- The Washington Times - Saturday, August 3, 2002

Corrections officials in Maryland say electronic anklets and bracelets that monitor prisoners sentenced to home detention are useless if officers don't screen offenders properly or keep a close eye on them.

On any given day about 400 state prisoners are in a home-detention program for a wide variety of offenses, according to the Maryland Department of Public Safety and Correctional Services. Three such offenders all with extensive criminal records have been accused in three separate killings during the past year after cutting the electronic anklets that were monitoring their activities, state officials confirmed this week.

The state prison total doesn't include the number of offenders monitored through county programs. Prince George's County, for example, monitors 136 offenders on home detention, and Montgomery County monitors 38.

Maryland Department of Public Safety and Correctional Services Director Leonard Sipes said his department is closing in on logging 25,000 adult prisoners released on home detention since the program began in 1991. He said 25 percent do not complete the program, 4 percent have been "walk offs," who flee supervision, and about 1 percent have been arrested while on home detention.

In most home-detention cases, a waterproof, weatherproof, pager-sized device is attached to an offender, either on the wrist or the ankle. Another device is attached to the offenders' telephones and can transmit whether offenders have left their homes. That includes a "sobrietor," which can determine whether offenders have been drinking.

Case workers also make random phone calls to check on the whereabouts of the offenders.

Montgomery County Department of Corrections and Rehabilitation Director Arthur Wallenstein said the electronic devices are only an "adjunct" to the effectiveness of correctional officers.

"No electronic device will ever replace quality prisoner classification and selection," Mr. Wallenstein said. "Electronic supervision has been around for over 30 years, and no matter what type of device, no matter how sophisticated, not one of them replaces the quality of the work done by correctional employees in reviewing backgrounds and making predictions of risk prior to selection."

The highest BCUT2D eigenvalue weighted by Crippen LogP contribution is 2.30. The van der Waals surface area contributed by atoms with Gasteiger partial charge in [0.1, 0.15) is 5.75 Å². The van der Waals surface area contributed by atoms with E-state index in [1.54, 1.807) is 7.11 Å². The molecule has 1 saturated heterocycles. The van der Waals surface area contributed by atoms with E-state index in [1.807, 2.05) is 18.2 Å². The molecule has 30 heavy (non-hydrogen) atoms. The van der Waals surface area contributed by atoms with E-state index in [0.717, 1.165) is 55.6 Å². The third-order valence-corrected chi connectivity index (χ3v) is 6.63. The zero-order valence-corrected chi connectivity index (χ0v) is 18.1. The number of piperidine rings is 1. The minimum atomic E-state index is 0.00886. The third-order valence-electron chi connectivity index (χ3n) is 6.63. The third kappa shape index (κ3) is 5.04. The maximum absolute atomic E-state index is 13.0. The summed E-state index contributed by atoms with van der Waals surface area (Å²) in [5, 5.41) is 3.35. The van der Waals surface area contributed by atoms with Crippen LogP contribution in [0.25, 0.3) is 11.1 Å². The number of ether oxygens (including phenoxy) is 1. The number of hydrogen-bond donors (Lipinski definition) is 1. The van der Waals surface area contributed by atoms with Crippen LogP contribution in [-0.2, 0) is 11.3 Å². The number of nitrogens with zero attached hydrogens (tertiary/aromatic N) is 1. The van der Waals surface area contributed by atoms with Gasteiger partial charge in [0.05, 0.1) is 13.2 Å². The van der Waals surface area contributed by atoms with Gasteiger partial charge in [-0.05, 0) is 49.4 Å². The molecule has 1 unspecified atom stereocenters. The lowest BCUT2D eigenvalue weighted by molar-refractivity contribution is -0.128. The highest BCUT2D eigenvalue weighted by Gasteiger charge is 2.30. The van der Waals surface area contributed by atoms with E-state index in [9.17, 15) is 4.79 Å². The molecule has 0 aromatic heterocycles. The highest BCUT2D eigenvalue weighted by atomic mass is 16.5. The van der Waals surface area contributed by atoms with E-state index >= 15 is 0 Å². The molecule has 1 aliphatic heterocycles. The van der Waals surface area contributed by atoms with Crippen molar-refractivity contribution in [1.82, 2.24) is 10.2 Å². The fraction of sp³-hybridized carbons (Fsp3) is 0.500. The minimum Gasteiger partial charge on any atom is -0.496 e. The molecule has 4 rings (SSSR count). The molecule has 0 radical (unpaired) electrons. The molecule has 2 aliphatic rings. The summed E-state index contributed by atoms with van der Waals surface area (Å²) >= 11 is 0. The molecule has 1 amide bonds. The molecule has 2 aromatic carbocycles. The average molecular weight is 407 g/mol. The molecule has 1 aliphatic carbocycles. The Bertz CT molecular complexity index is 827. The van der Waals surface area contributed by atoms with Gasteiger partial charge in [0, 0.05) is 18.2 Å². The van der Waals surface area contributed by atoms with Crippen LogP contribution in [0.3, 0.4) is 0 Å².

Marsha Engel, who runs the monitoring program for Montgomery County, said screening is based on psychological tests, background, legal history, family, education and personal interviews with offenders. The average term served by those on home detention is 75 days.

"We screen them carefully so we know what we're dealing with," Mrs. Engel said. She said 35 percent to 40 percent of people in the program are driving-while-intoxicated offenders.

The county program takes pedophiles and people convicted of assaults but doesn't take flight risks or those convicted of stranger-to-stranger rapes.

"There are criteria," Mrs. Engel said. "We're not taking any sort of criminal that would put the community at risk just by their presence."

Mrs. Engel said that in the eight years she has been running the program no offenders on home detention have been charged with leaving their homes and committing crimes.

In Prince George's County, which began using electronic monitoring in 1986, a total of 97 persons wear electronic bracelets and 39 wear "cloaked pagers" to which they must respond by telephone within 10 minutes of being sent a random signal.

Stephan Simmons, who runs the county's corrections department home-detention program, said the county has almost 90 percent compliance with restriction on drinking, drug-taking, or wandering from home.

Mr. Simmons remembers when he was notified that one of his prisoners on home detention had been charged with sexual assault. Records showed the man never left his home. The riddle was solved when Mr. Simmons discovered that the offender assaulted the victim in his home.

"He never left his home, but he was in violation," Mr. Simmons said.

He said the incident underscores the need to have people checking on offenders rather than just turning them loose in the community with only a pager to track their movements.

"We're asking people who are lawbreakers to abide by the honor system," Mr. Simmons said.

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